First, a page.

Jeff Koons’ ‘Train’ nowhere near its final destination, or even a start date

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When the Los Angeles County Museum of Art announced plans in 2007 to build Jeff Koons’ massive, multimillion-dollar ‘Train,’ the news quickly polarized the art community. Some said it would be a monumental and important work of art for L.A. Others decried it as a potential eyesore and a money pit.

Nearly three years on, ‘Train’ appears to be nowhere near completion -- or even a start date for construction. LACMA told The Times that the project is still somewhere between the feasibility and design phases, and that the public won’t see the finished artwork until 2014.


‘Train’ was initially scheduled to be completed in 2011 or 2012. Designs for the quasi-sculpture call for an approximately 70-foot replica of a 1943 Baldwin 2900-series steam locomotive, suspended vertically from a 161-foot-tall construction crane.

‘Train’ has a rumored price tag of $25 million, but the museum declined to disclose figures except to say that it is budgeted in the ‘many millions’ of dollars. If the rumored cost is true, ‘Train’ would be among the most expensive pieces of art ever commissioned by a museum.

John Bowsher, the museum’s director of special art installations, said the next phases for ‘Train’ involve two mock-ups: one involving a full-scale steam component that will test the size of the steam plume, and another dealing with the nose of the train engine that will use real materials to determine how easy it will be to meet the artist’s standards.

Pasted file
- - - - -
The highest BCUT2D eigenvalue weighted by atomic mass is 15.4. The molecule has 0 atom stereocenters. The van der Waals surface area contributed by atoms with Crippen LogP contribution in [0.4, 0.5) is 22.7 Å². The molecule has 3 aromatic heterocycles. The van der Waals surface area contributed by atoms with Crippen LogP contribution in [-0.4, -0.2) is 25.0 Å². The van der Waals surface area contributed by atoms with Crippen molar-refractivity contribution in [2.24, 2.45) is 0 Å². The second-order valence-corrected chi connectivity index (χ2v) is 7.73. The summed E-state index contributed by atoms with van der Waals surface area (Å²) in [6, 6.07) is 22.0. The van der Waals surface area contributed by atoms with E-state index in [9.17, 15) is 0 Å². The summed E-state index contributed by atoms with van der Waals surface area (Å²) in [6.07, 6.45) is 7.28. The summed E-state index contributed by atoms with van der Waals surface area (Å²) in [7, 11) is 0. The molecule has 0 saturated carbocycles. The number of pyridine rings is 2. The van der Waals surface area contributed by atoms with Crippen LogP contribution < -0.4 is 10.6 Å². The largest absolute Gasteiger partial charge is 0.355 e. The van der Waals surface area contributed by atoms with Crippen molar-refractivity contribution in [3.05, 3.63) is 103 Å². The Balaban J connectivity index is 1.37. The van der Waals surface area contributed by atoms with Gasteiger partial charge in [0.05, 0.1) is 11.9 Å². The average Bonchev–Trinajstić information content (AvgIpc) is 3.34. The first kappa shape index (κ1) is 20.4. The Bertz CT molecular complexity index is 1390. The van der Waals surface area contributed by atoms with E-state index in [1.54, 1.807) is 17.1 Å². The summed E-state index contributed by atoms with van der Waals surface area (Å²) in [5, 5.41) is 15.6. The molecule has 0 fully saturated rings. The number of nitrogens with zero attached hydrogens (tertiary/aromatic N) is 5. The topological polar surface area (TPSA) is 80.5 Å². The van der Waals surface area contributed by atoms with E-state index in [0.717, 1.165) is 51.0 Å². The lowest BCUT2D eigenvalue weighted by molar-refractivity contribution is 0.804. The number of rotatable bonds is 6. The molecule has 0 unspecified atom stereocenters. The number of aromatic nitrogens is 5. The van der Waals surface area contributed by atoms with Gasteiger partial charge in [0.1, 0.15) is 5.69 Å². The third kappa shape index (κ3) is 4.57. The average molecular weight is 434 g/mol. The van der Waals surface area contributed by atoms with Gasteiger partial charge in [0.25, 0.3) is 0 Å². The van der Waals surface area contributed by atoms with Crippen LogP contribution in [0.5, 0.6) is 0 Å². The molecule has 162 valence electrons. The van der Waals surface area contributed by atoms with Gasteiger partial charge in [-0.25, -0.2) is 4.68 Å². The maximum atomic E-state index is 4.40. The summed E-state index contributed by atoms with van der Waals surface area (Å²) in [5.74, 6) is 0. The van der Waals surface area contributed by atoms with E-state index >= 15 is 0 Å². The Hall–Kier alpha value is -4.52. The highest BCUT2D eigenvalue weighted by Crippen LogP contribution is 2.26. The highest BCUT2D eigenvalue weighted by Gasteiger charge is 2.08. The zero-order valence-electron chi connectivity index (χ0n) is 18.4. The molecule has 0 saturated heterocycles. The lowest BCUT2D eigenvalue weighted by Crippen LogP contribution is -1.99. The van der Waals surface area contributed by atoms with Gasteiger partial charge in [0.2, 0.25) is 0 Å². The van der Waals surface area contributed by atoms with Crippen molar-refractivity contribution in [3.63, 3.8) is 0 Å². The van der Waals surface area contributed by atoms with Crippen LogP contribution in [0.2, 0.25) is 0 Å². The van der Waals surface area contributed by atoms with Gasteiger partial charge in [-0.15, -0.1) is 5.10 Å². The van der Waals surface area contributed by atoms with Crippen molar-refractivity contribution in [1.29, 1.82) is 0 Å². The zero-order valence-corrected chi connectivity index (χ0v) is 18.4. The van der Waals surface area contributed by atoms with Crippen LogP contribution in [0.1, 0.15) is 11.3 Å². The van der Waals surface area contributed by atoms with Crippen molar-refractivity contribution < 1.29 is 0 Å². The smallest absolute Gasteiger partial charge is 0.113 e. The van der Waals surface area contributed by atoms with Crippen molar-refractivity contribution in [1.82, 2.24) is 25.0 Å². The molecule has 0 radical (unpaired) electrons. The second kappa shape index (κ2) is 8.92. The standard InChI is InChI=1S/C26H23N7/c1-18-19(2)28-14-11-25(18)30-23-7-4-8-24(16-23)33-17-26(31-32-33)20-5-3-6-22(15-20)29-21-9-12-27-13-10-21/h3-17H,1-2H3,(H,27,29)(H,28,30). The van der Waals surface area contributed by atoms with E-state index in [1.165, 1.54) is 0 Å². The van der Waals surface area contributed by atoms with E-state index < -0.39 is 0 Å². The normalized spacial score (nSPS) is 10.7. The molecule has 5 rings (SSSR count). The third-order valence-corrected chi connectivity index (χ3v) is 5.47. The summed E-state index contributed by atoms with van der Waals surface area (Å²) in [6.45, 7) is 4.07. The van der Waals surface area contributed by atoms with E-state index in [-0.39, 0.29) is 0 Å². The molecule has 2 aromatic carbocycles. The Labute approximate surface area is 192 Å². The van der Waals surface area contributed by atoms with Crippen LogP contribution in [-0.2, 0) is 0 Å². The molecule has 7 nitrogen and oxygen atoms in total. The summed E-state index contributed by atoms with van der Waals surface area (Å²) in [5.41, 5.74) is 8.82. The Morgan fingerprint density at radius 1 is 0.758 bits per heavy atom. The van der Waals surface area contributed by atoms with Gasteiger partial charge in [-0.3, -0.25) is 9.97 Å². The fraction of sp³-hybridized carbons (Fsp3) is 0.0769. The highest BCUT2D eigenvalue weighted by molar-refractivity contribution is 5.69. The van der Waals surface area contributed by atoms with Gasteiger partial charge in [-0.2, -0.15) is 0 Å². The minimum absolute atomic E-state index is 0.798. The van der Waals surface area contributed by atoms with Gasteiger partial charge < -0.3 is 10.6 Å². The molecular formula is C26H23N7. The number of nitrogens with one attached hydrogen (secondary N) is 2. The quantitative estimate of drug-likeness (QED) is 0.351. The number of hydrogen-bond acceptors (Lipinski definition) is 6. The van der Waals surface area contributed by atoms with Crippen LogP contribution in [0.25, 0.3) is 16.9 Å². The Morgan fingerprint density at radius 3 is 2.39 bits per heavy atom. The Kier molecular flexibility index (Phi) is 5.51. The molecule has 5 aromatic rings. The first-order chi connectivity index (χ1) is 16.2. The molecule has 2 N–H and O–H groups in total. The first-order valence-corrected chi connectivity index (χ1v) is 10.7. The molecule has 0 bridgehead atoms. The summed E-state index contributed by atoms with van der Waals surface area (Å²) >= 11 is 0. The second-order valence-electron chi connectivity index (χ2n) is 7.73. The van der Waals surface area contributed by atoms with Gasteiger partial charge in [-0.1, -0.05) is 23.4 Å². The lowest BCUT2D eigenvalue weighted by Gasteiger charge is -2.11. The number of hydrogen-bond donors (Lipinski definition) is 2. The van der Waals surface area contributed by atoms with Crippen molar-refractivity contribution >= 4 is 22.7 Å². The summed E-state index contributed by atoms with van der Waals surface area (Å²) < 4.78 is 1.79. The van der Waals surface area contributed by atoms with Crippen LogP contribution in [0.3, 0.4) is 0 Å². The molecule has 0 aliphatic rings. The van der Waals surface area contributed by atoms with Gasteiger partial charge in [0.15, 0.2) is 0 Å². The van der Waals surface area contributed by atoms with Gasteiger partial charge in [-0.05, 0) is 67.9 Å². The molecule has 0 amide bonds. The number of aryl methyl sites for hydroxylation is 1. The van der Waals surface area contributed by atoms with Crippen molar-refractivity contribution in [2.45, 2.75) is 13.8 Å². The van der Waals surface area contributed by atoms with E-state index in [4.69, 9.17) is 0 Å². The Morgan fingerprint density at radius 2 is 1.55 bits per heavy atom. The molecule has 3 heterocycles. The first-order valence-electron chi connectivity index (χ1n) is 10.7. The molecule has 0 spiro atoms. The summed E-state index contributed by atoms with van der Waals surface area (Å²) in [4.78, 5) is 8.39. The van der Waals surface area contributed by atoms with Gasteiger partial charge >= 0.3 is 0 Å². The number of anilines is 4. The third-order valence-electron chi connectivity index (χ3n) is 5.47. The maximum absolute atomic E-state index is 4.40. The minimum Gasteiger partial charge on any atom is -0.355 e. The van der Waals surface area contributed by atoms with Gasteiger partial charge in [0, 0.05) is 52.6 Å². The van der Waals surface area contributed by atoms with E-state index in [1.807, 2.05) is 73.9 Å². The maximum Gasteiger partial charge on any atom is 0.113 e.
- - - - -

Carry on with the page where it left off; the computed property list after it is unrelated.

Neither mock-up has begun yet, according to Bowsher. He also said that there is no start date for the construction of the project.

The museum said it has completed an imaging process that involves taking digital scans of an actual 1943 machine so that the new parts can be manufactured. However, it will take several additional months to put the digital scans together into an overall picture.

So far, the museum has a ‘small circle of people’ working on the project in various capacities, according to Bowsher. It is also partnering with Carlson & Co., a local firm that has worked with Koons on previous projects.


LACMA said that Koons’ original conception for ‘Train’ has not changed since it was first announced. The project’s feasibility study is being at least partially funded by a $2-million grant from the Annenberg Foundation.

Last week, The Times reported that the museum’s investments dropped 23% in the last fiscal year. Donations to the museum also fell from $129.7 million to $29 million.

On Monday, a report from Bloomberg stated that ‘Train’ could be canceled altogether if the museum doesn’t find the necessary funding. The LACMA spokesman did not confirm or deny that assertion.

Currently, the museum has other projects competing for fund-raising attention, including LACMA West, a 70-year-old part of the campus that is being renovated as part of the museum’s multi-year upgrading of its facilities.-- David Ng

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